After over 4 years of constant fighting the process of getting the UK out of the EU has finally come to an end. Britain has left the Union. Some say that she is finally a free country. But that, in my view, would be a huge misinterpretation of what Brexit means.

When the whole process started, I naively thought that this was all about whether the EU is a good institution in its current form, and whether it is therefore beneficial to be a member. But from about a month before the referendum, it became clear that something else was going on. An interesting debate turned into a hatful shouting match. It became quickly clear that Brexit was as much about the EU as the Northern Ireland conflict was about Catholicism.

Brexit was just a proxy war of two fractions in society that clearly hated each other for many reasons. The membership in the EU became the perfect excuse to fight out whose site was morally superior. After the referendum, every compromise turned into treason for Brexiteers, many of which before had argue the UK could be like Switzerland or Norway. For the remain side, on the other hand, the EU turned into everything that is good in the world. Bizarre.

Even though, as a libertarian, I have always been a huge critic of the EU, and welcomed the referendum result, I did not like what I was seeing on either side of the argument. I want a small government that keeps a rule of law, but does otherwise stay out of my life. Throughout history, we have tried many tools to keep governments small. We have constructed constitutions which define limits on what government can do. We have divided the power within the state into different branches. Finally, we have introduced regular elections and term limits to keep governments accountable.

All of these tools are certainly nice to have, but ultimately they have been shown to be rather ineffective. Constitutions and laws can be interpreted and changed. The different branches ultimately always start to coordinate each other, and the rule of a majority in an election can turn out to be more tyrannical than a lone dictator. As it turns out, not everyone votes for liberty.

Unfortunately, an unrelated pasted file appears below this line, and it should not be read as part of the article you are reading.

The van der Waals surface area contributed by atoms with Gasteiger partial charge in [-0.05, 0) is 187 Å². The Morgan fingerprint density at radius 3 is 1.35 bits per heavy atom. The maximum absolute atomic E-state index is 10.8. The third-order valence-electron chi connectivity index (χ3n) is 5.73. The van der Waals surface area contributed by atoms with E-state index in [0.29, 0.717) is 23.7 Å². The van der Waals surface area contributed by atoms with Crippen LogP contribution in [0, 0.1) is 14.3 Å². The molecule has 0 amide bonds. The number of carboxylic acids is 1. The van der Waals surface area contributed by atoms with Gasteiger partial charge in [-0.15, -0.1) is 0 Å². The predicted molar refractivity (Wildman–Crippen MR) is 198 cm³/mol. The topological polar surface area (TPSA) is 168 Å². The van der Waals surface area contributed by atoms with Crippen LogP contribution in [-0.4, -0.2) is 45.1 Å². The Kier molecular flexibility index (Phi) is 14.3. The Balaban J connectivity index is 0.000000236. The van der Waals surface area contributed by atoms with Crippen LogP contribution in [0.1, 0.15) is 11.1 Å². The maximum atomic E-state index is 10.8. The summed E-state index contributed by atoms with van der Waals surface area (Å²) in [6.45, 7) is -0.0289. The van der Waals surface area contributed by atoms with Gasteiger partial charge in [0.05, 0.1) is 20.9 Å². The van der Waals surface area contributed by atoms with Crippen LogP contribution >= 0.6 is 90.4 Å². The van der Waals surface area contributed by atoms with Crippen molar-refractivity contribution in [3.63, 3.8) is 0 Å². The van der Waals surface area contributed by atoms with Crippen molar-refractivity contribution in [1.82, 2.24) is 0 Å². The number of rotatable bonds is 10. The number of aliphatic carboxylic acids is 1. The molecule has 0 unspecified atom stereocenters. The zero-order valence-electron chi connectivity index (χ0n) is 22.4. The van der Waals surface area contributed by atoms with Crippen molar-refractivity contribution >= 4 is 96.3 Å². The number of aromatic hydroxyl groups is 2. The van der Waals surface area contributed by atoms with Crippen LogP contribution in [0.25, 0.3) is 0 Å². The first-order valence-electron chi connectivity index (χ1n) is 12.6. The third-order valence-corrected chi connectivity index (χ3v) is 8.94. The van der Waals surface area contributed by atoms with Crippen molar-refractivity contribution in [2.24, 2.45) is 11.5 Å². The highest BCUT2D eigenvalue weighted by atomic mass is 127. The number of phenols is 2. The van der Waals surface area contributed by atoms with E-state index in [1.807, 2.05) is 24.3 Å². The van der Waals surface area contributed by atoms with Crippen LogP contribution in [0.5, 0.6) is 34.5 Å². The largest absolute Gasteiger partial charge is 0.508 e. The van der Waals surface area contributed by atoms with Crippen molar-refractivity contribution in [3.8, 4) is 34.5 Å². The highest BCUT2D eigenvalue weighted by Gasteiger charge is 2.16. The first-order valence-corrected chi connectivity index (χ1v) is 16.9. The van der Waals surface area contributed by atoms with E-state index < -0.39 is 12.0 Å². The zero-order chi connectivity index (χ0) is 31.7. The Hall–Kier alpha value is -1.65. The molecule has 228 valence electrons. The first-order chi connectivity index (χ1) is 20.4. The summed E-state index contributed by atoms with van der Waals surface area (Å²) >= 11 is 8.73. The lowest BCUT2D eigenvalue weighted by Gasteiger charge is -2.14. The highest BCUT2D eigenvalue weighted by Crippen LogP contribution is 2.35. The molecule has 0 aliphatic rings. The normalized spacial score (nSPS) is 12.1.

Unfortunately, institutional checks on power have turned out to be toothless. But there is one thing that has shown to be quite effective to keep governments small – competition. Every government ultimately depends on some kind of cooperation of its citizens. In particular, citizens are the only source of revenue the state has. The ruling class needs the wealth created by citizens to be able to live their privileged lives.

It is therefore a huge problem when these citizens decide to go and pay their taxes somewhere else, where they are treated better. It is not a coincidence that authoritarian government often end up limiting the ability of their citizens to leave the country.

If liberty is the goal then the centralisation of power needs to be prevented. Brexit is a huge disruption to the process of turning Europe into a centrally controlled state. Whether this central state is democratic or not is secondary. The only reason why Europe is such a successful continent is because it has always been divided into many many smaller political units. This gave a lot of room for political experimentation. We just saw again in the pandemic how important it is to see different political approaches.

However, in order for competition to be most effective, people need to be free to move. The mainstream Brexiteers did not understand or cared about this important fact. Their whole focus was on Democracy. My idea of a good Brexit was to get out of the EU, keep free movement and join Schengen. That is not a fantasy of course. Countries like Switzerland or Norway have done just that. But amazingly, a lot of Brexiteers confused elections with liberty. Many did not like the idea at all those people can just move around in Europe without local governments being able to stop the process.

Instead they imagined that if only they would be ruled by democratically elected politicians then all would be well. Britain would be a free country, because elections are freedom. This overlooks that the major source of power in the UK has always been the democratically elected parliament in Westminster and not the EU. It is true, Brussels does a lot of laws without much democratic process. It is also true that the EU imposed a foreign legal system on the superior British common law.